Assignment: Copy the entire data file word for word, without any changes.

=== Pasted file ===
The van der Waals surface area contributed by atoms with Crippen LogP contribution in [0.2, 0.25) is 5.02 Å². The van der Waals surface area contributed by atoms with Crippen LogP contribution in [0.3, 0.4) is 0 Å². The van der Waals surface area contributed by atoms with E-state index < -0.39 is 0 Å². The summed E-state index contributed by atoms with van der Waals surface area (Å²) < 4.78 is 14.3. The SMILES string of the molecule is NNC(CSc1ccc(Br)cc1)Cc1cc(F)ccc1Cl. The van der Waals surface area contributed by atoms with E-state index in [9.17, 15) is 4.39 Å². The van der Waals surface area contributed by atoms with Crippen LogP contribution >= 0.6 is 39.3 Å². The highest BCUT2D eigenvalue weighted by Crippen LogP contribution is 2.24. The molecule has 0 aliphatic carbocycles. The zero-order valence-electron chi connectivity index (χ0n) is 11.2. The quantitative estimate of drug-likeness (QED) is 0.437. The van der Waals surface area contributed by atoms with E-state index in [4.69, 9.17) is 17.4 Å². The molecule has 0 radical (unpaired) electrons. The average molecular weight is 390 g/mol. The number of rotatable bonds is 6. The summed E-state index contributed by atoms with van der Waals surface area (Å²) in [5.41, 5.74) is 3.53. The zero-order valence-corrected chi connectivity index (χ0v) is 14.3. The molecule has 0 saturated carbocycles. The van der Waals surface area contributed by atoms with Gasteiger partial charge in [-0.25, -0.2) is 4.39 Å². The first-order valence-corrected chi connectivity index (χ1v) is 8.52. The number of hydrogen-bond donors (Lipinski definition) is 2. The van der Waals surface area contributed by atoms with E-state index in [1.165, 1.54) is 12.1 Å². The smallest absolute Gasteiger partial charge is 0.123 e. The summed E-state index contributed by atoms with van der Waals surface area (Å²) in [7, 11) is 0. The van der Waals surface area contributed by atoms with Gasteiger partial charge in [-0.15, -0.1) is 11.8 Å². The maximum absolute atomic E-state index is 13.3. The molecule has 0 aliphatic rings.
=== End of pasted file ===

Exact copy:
The van der Waals surface area contributed by atoms with Crippen LogP contribution in [0.2, 0.25) is 5.02 Å². The van der Waals surface area contributed by atoms with Crippen LogP contribution in [0.3, 0.4) is 0 Å². The van der Waals surface area contributed by atoms with E-state index < -0.39 is 0 Å². The summed E-state index contributed by atoms with van der Waals surface area (Å²) < 4.78 is 14.3. The SMILES string of the molecule is NNC(CSc1ccc(Br)cc1)Cc1cc(F)ccc1Cl. The van der Waals surface area contributed by atoms with E-state index in [9.17, 15) is 4.39 Å². The van der Waals surface area contributed by atoms with Crippen LogP contribution >= 0.6 is 39.3 Å². The highest BCUT2D eigenvalue weighted by Crippen LogP contribution is 2.24. The molecule has 0 aliphatic carbocycles. The zero-order valence-electron chi connectivity index (χ0n) is 11.2. The quantitative estimate of drug-likeness (QED) is 0.437. The van der Waals surface area contributed by atoms with E-state index in [4.69, 9.17) is 17.4 Å². The molecule has 0 radical (unpaired) electrons. The average molecular weight is 390 g/mol. The number of rotatable bonds is 6. The summed E-state index contributed by atoms with van der Waals surface area (Å²) in [5.41, 5.74) is 3.53. The zero-order valence-corrected chi connectivity index (χ0v) is 14.3. The molecule has 0 saturated carbocycles. The van der Waals surface area contributed by atoms with Gasteiger partial charge in [-0.25, -0.2) is 4.39 Å². The first-order valence-corrected chi connectivity index (χ1v) is 8.52. The number of hydrogen-bond donors (Lipinski definition) is 2. The van der Waals surface area contributed by atoms with E-state index in [1.165, 1.54) is 12.1 Å². The smallest absolute Gasteiger partial charge is 0.123 e. The summed E-state index contributed by atoms with van der Waals surface area (Å²) in [7, 11) is 0. The van der Waals surface area contributed by atoms with Gasteiger partial charge in [-0.15, -0.1) is 11.8 Å². The maximum absolute atomic E-state index is 13.3. The molecule has 0 aliphatic rings.